Why doesn’t the social witness of the Church have more influence than it does?  With respect, I suggest that perhaps one reason is that sometimes those who represent the Church speak as though they don’t believe her social doctrine.

Case in point:  The social doctrine of the Church distinguishes between just and unjust wars, recognizing that sometimes, as a last resort, the state must come out fighting.  As the Catechism states, “All citizens and all governments are obliged to work for the avoidance of war.  However, as long as the danger of war persists and there is no international authority with the necessary competence and power, governments cannot be denied the right of lawful self-defense, once all peace efforts have failed.”

In the view of the Church, just war is the right and necessary use of violence against another state, by public authority, subject to rigorous moral standards, for the sake of a just peace.

Why then does the highest representative of the Church declare that “faith and violence are incompatible”?  I think the prisoners who were liberated from the Nazi death camps by the United States Third Army might have found it puzzling to hear that “Never has the use of violence brought peace in its wake.”

Taken at face value, such statements do not simply urge working for peace, avoiding war when possible, or waging war only justly.  They obliterate the very distinction between just and unjust war.  They further imply that every soldier is in a state of mortal sin.  Such a teaching would not be a development of doctrine; it would be a reversal or annulment of doctrine.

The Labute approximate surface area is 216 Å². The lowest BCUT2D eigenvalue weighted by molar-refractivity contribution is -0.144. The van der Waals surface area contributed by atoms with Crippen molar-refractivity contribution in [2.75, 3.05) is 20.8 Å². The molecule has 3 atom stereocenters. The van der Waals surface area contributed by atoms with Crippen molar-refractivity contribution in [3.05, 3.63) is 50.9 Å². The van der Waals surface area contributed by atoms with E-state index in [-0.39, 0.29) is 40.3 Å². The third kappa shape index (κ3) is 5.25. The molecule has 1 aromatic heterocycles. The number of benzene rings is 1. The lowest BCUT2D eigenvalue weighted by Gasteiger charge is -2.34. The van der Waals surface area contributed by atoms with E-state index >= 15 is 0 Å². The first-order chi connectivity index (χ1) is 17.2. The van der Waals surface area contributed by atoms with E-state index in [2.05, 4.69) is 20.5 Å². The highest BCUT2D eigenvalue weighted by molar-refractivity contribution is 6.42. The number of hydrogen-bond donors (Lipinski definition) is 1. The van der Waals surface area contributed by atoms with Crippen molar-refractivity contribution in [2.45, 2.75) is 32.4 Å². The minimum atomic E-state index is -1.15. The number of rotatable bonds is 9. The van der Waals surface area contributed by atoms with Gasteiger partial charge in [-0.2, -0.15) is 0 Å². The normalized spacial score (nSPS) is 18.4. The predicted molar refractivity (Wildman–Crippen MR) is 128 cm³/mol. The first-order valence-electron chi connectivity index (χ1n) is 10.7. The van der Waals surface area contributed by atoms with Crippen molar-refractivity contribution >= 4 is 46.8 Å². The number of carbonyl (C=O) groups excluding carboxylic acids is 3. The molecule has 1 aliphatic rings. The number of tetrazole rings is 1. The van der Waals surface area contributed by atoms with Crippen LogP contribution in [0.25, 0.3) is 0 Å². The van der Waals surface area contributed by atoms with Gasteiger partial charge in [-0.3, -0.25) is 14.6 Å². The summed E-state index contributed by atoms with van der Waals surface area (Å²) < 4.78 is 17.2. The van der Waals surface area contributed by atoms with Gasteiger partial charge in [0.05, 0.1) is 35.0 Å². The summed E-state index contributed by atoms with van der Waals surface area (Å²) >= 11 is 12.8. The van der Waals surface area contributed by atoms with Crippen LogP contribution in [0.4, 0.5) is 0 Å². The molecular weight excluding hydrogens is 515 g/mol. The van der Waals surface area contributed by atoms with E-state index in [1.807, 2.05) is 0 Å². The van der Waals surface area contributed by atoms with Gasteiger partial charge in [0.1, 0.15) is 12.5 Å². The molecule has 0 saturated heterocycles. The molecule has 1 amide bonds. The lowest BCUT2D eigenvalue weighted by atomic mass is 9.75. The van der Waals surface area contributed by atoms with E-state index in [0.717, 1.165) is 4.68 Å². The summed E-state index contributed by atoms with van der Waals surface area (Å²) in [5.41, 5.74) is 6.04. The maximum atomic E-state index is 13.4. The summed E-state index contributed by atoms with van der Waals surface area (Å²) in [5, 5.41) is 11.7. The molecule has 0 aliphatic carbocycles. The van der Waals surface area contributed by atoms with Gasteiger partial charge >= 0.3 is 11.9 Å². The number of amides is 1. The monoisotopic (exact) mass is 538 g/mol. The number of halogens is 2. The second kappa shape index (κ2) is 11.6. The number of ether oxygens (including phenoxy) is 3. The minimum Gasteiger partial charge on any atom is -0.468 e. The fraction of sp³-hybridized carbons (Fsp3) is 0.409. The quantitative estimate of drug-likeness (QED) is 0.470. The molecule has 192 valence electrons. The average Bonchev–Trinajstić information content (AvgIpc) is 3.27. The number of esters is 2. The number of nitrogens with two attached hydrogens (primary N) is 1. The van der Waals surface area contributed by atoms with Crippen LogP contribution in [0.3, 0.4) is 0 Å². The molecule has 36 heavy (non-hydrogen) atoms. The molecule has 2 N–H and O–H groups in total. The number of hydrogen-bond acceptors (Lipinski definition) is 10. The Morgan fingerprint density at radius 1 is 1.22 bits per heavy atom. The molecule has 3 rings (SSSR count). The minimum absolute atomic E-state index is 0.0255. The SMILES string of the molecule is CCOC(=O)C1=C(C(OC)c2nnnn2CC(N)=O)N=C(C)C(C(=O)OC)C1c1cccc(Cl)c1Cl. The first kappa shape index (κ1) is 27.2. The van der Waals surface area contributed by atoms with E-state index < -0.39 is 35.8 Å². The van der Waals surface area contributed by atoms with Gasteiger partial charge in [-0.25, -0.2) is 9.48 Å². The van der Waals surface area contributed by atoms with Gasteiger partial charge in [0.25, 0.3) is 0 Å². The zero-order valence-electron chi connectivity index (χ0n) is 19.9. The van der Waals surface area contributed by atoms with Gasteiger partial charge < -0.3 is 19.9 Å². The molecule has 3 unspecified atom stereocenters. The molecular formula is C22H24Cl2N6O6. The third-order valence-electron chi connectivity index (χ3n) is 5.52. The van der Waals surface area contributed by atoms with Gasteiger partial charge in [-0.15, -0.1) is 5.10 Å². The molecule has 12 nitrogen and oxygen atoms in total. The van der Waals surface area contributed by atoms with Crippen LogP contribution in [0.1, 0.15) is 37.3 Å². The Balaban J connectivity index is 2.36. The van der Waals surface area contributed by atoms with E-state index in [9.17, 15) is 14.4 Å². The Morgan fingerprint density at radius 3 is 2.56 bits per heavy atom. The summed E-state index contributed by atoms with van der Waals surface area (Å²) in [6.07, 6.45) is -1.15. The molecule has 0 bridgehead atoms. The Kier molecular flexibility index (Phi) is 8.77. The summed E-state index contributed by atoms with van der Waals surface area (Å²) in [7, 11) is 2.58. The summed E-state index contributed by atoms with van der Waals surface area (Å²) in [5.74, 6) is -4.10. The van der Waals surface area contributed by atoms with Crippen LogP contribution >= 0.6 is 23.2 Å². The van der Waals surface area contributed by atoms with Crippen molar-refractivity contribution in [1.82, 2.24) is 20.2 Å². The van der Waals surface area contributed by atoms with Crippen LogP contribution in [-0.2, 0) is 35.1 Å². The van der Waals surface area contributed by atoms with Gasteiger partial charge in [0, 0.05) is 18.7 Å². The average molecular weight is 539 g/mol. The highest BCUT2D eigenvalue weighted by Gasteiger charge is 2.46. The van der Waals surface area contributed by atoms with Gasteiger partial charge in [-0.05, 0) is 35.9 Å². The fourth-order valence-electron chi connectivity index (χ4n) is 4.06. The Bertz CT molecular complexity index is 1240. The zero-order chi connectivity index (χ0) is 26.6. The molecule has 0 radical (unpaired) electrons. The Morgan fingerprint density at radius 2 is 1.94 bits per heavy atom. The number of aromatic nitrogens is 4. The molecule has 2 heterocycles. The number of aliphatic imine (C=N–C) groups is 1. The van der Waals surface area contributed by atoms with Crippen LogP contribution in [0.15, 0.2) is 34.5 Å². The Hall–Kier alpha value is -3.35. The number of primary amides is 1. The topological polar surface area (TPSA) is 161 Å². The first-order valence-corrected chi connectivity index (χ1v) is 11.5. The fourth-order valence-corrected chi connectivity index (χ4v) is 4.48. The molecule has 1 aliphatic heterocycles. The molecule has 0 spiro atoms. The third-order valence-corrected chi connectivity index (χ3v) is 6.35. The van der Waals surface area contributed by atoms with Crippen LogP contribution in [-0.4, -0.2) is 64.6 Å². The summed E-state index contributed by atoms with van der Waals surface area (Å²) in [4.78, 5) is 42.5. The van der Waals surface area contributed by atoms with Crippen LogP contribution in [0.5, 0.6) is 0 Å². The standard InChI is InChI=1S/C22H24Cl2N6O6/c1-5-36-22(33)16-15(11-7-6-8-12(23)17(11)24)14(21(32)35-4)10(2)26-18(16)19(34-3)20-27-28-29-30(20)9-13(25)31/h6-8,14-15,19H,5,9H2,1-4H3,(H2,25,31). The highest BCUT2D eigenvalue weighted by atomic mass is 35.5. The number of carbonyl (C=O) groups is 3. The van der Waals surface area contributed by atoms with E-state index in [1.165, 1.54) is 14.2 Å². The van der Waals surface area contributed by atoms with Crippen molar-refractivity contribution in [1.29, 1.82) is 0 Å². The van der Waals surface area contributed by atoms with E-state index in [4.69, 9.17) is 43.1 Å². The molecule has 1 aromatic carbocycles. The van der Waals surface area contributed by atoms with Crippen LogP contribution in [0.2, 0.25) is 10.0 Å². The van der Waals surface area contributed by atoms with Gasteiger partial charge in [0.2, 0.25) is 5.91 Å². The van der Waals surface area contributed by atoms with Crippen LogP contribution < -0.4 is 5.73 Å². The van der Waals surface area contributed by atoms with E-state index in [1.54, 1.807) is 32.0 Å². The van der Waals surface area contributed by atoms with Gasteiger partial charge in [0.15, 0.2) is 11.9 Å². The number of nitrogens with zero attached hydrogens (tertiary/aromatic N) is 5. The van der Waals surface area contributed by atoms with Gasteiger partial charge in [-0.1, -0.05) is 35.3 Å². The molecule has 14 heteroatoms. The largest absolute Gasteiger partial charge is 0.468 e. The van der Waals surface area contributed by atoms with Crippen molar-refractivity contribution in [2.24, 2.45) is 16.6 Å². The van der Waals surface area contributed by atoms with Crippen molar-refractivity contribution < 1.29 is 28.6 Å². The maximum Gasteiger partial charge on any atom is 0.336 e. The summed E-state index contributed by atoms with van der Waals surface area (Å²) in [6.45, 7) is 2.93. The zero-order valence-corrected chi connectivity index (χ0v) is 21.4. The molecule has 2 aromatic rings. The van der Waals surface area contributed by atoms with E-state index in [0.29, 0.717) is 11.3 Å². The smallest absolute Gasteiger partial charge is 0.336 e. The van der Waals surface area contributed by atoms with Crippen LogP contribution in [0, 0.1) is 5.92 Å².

Of course, no pope has the authority to reverse or annul doctrine, and according to a fundamental Catholic interpretive principle, papal statements should be read in continuity with what has always been held.  So I do not suggest that the Holy Father does want to do this thing.

But it is not unreasonable to ask why he speaks so carelessly as to give such an impression.  Four years into his papacy, he speaks in this confusing way about a growing number of topics.

I do not wish to exhibit anything less than respect.  It could not be easy to be the Vicar of Christ, not only responsible for the spiritual direction of 1.3 billion Catholics, but also a visible symbol of the hope for unity among all Christians.  I see, too, that he is seeking ways to communicate the Gospel more forcefully.

Yet surely it is not too much for the faithful to ask the Church’s highest teachers to express themselves in ways that clarify the Church’s teaching instead of scrambling it.